Design System Class

Official Content
This documentation is valid for:

A class determines a set of design characteristics that you want one or more controls to adopt in the UI at runtime (rendering).

It is declared in the section Design System Styles


'.'<class_name1>[, {'.'<class_nameN>, ...}]
       [@include <class_namej>... ';']      
       {<property_name>: {value[unit]|$token_group.token_name | gx-function}...}';' 

View Design System Syntax conventions


class_name1,..., class_nameN
    Name given to the class by the developer. This name will be used in the class properties of the controls. You can specify more than one class name if you want them to share the same block of property definitions (currently only for Web). Read about the Temporary restriction on casing of Web class names.

    Name of a class declared in the same Style whose properties are to be included in this one. If there is no class with that name, it is ignored.

Valid style property name. Valid properties are both the existing ones for Web platform objects (for example, Web Panel) as well as Native or Angular (for example, Panel). See Design System Class Properties.

Valid value for the property_name.

    Valid unit of measurement according to property_name. Some of them are px, dip, em, %.

    Valid Token category. In the Token editor, you can see a combo box with all the possible values (colors, radius, spacing, etc.).

Name of the Token defined under the token_group category in the Tokens section of the DSO or of a DSO (or Tokens section of a DSO) imported by it (in a sort of "extended DSO" if viewed as an analogy to the concept of an extended table).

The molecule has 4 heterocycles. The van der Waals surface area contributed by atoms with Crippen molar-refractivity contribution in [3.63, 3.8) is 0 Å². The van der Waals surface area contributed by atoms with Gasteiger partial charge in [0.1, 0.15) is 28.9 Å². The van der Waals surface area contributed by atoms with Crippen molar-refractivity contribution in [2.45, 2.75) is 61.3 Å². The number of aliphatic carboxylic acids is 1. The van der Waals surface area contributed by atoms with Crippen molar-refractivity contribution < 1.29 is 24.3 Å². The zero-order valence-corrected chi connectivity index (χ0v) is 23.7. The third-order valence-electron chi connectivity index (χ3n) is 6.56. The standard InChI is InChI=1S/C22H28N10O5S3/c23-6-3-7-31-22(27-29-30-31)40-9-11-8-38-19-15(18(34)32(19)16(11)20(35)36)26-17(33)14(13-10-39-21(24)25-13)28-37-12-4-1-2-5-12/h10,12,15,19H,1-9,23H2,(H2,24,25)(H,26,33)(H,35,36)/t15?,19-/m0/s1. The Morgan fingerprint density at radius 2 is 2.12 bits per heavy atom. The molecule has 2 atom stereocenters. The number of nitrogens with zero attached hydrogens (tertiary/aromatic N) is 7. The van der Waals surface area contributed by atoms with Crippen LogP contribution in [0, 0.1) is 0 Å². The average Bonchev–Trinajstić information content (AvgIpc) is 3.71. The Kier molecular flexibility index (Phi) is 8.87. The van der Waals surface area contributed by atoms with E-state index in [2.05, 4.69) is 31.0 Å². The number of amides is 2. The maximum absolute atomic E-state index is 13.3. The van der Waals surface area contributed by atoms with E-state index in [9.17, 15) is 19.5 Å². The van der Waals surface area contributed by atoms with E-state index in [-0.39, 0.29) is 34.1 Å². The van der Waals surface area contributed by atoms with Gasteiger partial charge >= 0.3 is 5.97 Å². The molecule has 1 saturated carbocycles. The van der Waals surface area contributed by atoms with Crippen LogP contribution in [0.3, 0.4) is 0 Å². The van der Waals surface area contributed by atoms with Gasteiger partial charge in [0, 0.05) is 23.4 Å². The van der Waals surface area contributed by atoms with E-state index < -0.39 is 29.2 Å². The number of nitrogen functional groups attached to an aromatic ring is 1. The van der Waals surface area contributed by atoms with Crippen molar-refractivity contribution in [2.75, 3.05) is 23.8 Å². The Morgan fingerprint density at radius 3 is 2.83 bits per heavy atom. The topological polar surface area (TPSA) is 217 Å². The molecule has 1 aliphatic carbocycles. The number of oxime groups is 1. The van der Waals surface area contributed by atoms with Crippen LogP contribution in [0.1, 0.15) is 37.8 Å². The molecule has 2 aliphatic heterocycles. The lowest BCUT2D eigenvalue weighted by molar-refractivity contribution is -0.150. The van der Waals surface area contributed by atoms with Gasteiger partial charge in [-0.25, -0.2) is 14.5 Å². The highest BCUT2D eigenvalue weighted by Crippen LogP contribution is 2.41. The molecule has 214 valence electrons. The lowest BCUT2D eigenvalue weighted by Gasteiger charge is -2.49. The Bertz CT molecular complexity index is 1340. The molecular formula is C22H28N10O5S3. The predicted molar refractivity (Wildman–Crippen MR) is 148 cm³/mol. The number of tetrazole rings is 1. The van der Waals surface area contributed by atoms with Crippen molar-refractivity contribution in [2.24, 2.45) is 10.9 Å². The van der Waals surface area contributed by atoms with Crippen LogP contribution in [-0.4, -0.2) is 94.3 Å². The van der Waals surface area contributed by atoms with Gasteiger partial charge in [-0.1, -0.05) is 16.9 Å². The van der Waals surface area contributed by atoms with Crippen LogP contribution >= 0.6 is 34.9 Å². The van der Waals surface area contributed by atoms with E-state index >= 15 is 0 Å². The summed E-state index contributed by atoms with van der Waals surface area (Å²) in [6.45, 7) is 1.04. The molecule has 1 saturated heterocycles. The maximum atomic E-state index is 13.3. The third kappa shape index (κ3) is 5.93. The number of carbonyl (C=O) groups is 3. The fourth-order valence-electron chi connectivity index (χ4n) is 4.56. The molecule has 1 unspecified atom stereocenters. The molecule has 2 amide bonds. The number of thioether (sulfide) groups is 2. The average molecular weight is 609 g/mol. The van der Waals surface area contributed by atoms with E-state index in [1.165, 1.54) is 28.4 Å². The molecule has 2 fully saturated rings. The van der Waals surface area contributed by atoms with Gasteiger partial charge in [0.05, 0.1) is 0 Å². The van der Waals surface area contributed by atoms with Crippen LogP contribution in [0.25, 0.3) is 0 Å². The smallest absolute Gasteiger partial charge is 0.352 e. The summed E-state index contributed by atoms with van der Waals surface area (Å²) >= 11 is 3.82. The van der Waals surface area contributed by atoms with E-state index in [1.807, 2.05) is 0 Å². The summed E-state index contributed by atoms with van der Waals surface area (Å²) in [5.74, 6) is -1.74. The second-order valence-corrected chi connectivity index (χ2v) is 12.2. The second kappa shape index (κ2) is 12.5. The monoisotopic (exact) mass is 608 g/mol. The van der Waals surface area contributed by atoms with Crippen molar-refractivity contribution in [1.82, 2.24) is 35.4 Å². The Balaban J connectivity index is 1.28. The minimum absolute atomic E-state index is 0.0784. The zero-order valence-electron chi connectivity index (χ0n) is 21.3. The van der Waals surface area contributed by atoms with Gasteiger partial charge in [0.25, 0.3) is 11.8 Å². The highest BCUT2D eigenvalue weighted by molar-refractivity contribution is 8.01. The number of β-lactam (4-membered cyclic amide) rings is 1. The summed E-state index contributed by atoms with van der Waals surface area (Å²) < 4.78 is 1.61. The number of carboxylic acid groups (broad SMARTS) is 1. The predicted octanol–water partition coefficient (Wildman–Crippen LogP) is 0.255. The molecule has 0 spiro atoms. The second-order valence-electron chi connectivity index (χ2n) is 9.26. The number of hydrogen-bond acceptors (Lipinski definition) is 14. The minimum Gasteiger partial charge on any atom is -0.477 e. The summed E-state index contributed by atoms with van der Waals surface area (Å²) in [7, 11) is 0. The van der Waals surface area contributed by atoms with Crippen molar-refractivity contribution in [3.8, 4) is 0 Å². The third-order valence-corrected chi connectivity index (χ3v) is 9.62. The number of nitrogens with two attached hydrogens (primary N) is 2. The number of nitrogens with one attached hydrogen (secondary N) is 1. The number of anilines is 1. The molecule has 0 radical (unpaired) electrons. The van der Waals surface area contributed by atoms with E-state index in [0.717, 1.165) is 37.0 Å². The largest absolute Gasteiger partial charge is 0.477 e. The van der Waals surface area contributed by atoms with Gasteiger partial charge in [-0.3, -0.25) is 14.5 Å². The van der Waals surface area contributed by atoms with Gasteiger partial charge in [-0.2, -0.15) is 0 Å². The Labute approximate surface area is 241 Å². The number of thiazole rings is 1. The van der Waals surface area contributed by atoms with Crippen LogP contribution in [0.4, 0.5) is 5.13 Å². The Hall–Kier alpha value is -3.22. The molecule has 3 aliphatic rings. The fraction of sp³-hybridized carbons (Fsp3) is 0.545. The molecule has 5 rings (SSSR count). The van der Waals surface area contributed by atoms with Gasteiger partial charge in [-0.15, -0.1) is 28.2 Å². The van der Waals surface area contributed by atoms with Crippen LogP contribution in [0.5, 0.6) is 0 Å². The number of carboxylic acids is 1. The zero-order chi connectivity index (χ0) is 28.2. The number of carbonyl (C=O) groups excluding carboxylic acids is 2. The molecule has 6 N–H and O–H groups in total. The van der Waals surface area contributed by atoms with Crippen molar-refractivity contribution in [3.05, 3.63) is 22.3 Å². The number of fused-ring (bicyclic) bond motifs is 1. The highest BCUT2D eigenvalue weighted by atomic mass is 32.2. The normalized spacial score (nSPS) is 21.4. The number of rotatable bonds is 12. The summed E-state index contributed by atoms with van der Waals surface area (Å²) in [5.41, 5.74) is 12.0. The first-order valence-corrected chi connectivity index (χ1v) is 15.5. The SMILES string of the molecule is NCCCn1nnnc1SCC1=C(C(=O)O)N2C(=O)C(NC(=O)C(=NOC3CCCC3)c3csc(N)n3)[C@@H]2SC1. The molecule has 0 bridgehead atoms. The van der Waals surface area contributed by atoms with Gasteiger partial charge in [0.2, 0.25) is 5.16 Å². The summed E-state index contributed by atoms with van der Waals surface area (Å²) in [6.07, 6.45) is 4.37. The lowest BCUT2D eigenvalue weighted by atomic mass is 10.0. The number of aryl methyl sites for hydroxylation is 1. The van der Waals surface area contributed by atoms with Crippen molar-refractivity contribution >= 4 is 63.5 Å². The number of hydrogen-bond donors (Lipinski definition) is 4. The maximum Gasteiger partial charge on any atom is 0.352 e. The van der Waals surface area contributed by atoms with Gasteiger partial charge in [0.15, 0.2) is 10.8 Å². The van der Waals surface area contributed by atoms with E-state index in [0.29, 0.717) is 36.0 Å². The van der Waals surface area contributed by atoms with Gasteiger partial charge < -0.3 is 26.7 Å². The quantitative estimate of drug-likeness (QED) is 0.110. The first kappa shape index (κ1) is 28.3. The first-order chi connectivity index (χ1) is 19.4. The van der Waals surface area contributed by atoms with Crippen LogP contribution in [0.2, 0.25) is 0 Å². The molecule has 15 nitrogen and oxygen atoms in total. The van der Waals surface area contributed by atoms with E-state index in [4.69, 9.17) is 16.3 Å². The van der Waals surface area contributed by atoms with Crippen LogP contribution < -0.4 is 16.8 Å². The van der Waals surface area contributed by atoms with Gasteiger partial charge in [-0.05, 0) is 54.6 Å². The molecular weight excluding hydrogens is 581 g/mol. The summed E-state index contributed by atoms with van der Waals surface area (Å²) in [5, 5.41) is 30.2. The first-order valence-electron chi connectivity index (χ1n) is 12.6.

Function used to return a reference to a KB object as a value. For example, the gx-image function returns a reference to a KB image and is used for properties specifying images. The gx-file function returns a reference to a KB file.

Note: Among other things, CSS also allows you to select HTML tags or identifiers —not only classes— and combine selectors, etc. The Styles section of the DSO allows you to directly import or copy a CSS, and for this reason that syntax should be included here as well. However, it is not explained here because it has a lower level and is not supported for native objects (Panels type). This tutorial can be very helpful to access it.
If there is an Include rule, the property declarations of each of the included classes are taken as if they were written within the class being declared, in that same order. Therefore, they are added to those of the class. If there is overlap, the last one applies.


For the H1 class, the entire H1_Negative declaration block is valid except for the color declaration; in this case, the declaration explicitly specified in H1 is valid. 

    color: #FFFFFF;
    font-family: $fonts.Title1;
    font-size: $fontSizes.H1;
    font-weight: bold;
    text-align: center;
    letter-spacing: -1.72px;
    line-height: 75px;
    @include H1_Negative;
    color: $colors.Black;

Note that values were used for some properties, while other properties have values with units of measurement or references to Tokens. If this DSO were to be applied to a Panel, then the px unit would be converted to dip (1 to 1 equivalence).

Characteristics of classes

Classes are not specific, meaning that they have no restrictions as to the type of control to which they can be applied. When any of the style declarations of the associated class doesn't make sense for a control type, that declaration (and only that one) will not be taken into account.